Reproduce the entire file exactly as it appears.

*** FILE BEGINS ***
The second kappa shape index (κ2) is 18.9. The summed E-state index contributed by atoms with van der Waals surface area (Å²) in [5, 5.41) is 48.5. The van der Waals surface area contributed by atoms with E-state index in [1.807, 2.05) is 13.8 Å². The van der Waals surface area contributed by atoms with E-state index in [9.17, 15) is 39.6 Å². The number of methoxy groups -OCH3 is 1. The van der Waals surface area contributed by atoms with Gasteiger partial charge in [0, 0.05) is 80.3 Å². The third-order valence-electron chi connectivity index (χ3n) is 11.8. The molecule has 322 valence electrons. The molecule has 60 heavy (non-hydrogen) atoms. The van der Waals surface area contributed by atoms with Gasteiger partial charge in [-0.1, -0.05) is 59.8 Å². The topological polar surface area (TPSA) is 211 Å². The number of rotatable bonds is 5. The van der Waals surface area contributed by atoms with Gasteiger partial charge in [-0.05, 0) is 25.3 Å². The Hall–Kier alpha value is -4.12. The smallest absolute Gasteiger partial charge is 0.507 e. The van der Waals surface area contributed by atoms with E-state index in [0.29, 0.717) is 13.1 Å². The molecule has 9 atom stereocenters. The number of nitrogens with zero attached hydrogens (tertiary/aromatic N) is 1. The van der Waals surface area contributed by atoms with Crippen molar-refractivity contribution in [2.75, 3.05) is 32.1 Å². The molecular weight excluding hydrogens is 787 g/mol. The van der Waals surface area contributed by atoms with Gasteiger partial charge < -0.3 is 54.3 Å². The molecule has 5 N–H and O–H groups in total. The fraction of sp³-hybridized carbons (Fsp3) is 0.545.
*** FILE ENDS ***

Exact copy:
The second kappa shape index (κ2) is 18.9. The summed E-state index contributed by atoms with van der Waals surface area (Å²) in [5, 5.41) is 48.5. The van der Waals surface area contributed by atoms with E-state index in [1.807, 2.05) is 13.8 Å². The van der Waals surface area contributed by atoms with E-state index in [9.17, 15) is 39.6 Å². The number of methoxy groups -OCH3 is 1. The van der Waals surface area contributed by atoms with Gasteiger partial charge in [0, 0.05) is 80.3 Å². The third-order valence-electron chi connectivity index (χ3n) is 11.8. The molecule has 322 valence electrons. The molecule has 60 heavy (non-hydrogen) atoms. The van der Waals surface area contributed by atoms with Gasteiger partial charge in [-0.1, -0.05) is 59.8 Å². The topological polar surface area (TPSA) is 211 Å². The number of rotatable bonds is 5. The van der Waals surface area contributed by atoms with Gasteiger partial charge in [-0.05, 0) is 25.3 Å². The Hall–Kier alpha value is -4.12. The smallest absolute Gasteiger partial charge is 0.507 e. The van der Waals surface area contributed by atoms with E-state index in [0.29, 0.717) is 13.1 Å². The molecule has 9 atom stereocenters. The number of nitrogens with zero attached hydrogens (tertiary/aromatic N) is 1. The van der Waals surface area contributed by atoms with Crippen molar-refractivity contribution in [2.75, 3.05) is 32.1 Å². The molecular weight excluding hydrogens is 787 g/mol. The van der Waals surface area contributed by atoms with Gasteiger partial charge < -0.3 is 54.3 Å². The molecule has 5 N–H and O–H groups in total. The fraction of sp³-hybridized carbons (Fsp3) is 0.545.